Welcome to NYLON’s Party Report Card, where we give you the Who, What, Where, Why, and When on this week’s hottest parties — plus all the gossip you missed. It’s the inside scoop you need to feel like you were on the invite list. Sorry in advance for the FOMO.
WHAT: James Blake Playing Robots Into Heaven Album Experience
WHEN: Thursday, September 28
WHO: James Blake, Jameela Jamil, Thibaut Grevet, The Bowers & Wilkins Team, and art and music lovers alike
WHERE: The Tate Modern, London, UK
WHY: An immersive experience of the new album Playing Robots Into Heaven
THE VIBE: This was not my first time visiting The Tate. It was, however, the first time I’d arrived with absolutely zero idea of what was in store for me. Over pre-event drinks, we’d all been told it would be an “immersive album experience” but, as guests packed into the building, it was clear that most were confused if we were getting an art show or a concert — the answer was both.
Art directed by Crowns & Owls and James Blake, the event featured an exclusive screening of the video for lead single “Loading”, along with Part 1 of a series of short films directed by The Reids in collaboration with Bowers & Wilkins (who also supplied the headphones for the listening sessions and the large speakers in the center of the room set up for Blake’s set). There was also imagery connected to the new album creative, Playing Robots Into Heaven, by revered photographer and director Thibaut Grevet spread across the room.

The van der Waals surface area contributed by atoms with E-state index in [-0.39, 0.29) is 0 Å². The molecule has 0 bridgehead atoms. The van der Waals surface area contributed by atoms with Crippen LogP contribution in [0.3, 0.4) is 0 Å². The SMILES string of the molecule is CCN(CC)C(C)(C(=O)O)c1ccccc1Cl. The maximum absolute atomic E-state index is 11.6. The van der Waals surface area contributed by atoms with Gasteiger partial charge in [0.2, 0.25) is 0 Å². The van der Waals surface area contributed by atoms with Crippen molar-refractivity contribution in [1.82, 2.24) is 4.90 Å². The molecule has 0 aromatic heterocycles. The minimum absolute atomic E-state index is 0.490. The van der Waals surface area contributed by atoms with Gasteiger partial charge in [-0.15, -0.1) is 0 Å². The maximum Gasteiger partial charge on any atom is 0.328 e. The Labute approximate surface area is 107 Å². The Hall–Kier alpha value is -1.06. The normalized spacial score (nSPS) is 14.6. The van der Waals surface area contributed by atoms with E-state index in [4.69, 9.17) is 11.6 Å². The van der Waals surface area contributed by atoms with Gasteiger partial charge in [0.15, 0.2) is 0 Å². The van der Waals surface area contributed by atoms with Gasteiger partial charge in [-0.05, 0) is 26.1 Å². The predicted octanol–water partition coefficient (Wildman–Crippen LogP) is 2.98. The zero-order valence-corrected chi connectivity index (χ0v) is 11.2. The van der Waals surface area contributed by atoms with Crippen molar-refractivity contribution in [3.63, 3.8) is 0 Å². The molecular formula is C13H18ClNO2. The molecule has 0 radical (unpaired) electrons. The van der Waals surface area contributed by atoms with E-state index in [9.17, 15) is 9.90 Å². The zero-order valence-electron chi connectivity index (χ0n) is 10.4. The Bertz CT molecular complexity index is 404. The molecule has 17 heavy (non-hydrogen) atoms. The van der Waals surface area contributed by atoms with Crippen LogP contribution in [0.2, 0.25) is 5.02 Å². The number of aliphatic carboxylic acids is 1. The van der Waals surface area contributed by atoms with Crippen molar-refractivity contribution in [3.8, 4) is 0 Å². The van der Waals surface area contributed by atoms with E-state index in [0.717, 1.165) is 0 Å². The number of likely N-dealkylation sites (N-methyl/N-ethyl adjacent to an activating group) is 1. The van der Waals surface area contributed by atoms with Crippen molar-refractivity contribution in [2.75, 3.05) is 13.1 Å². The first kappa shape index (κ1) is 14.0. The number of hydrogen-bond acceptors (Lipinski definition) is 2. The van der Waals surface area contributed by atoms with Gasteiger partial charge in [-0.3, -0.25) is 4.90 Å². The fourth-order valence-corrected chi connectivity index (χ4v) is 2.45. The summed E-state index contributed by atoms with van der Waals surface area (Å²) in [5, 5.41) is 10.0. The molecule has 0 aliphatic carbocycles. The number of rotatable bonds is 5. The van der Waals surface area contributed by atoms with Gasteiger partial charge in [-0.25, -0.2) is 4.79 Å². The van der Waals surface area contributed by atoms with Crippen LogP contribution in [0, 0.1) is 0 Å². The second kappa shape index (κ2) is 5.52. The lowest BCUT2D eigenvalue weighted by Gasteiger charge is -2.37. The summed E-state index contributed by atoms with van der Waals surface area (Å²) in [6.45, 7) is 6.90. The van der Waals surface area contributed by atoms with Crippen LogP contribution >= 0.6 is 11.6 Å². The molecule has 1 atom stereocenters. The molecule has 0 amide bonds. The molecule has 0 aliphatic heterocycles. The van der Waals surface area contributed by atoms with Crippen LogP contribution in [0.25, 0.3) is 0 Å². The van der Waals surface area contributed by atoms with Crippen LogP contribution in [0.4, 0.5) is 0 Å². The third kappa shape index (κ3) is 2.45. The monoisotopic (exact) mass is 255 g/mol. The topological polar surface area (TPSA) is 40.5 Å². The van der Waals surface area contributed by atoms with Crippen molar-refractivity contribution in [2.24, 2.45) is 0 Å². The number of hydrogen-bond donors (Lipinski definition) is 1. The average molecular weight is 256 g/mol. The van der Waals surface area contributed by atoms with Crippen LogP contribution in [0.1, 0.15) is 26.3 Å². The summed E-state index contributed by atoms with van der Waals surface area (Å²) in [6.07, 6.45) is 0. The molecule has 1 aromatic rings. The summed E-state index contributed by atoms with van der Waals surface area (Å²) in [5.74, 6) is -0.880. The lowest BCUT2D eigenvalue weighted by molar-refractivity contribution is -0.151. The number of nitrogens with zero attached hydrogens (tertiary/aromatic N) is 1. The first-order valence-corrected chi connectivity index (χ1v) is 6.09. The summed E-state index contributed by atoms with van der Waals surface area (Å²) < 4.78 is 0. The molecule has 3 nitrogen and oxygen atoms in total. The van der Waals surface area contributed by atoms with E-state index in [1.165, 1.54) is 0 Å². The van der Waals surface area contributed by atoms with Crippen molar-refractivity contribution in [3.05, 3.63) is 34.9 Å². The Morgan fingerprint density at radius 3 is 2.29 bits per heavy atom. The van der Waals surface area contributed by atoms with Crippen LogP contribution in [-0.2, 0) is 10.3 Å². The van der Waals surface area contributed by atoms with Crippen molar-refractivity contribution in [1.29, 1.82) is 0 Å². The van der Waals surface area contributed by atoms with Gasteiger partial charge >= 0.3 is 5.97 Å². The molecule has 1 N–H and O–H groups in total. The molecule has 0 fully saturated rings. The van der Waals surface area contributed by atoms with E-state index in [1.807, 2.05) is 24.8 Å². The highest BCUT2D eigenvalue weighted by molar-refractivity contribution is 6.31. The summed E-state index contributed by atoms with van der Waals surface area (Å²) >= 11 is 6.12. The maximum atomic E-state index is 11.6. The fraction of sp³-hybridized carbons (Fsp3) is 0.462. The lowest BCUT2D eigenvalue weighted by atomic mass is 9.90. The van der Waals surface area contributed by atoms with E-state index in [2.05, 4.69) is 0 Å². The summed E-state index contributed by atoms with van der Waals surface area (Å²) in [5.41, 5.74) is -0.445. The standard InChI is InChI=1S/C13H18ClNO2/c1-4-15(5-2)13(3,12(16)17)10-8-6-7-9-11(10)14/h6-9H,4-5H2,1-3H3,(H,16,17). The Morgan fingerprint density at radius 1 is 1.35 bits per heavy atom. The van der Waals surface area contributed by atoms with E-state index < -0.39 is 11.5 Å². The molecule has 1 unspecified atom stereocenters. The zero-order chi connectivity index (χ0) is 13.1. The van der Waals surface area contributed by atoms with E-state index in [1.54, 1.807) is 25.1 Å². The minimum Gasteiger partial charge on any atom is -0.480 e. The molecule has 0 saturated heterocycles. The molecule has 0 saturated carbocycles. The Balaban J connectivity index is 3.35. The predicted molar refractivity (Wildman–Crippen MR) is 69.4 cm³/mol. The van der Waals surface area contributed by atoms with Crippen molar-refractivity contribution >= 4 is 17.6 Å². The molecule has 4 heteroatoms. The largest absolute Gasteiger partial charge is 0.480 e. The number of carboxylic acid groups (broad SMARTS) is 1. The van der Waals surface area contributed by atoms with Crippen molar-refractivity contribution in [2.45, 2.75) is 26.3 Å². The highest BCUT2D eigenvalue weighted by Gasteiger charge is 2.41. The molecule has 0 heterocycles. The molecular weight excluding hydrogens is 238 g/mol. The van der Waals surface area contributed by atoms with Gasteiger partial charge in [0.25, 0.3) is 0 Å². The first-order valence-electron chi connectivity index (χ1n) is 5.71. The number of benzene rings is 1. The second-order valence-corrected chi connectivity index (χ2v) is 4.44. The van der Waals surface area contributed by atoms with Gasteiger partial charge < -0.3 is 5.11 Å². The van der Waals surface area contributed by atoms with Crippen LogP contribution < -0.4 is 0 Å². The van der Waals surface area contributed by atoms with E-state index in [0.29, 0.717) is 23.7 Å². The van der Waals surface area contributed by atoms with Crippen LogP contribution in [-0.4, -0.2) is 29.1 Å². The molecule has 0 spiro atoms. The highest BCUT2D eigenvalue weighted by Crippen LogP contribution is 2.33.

Blake started his set almost exactly on time (a rarity for a famous musician), and played a range of tunes including his own music, experimental electronic numbers, and songs you could really shake to. At first, everyone stood stiff — everyone looking around at each other as if to ask if we could all dance in such a prestigious building — but then a man in the front row (the real MVP of the night) threw his hands up into the air, and most people followed suit. At one point, if you closed your eyes you could almost feel like you’re in a Bushwick rave, but then open them to remember you’re at The Tate. The set lasted an hour and, while I didn’t see her with my own eyes, there were whispers that Jameela Jamil was up the back supporting her man (good for her).
BEST DRESSED: The guest at the front of the performance who got everyone moving. In a classic fit of a t-shirt and dress jeans, he served (literally) as a reminder that sometimes an outfit just looks better when you’re dancing like no one is watching.
OVERHEARD: “James Blake just looks so British. Sometimes I forget he’s some guy.” — a first reaction to the installations from an anonymous American guest.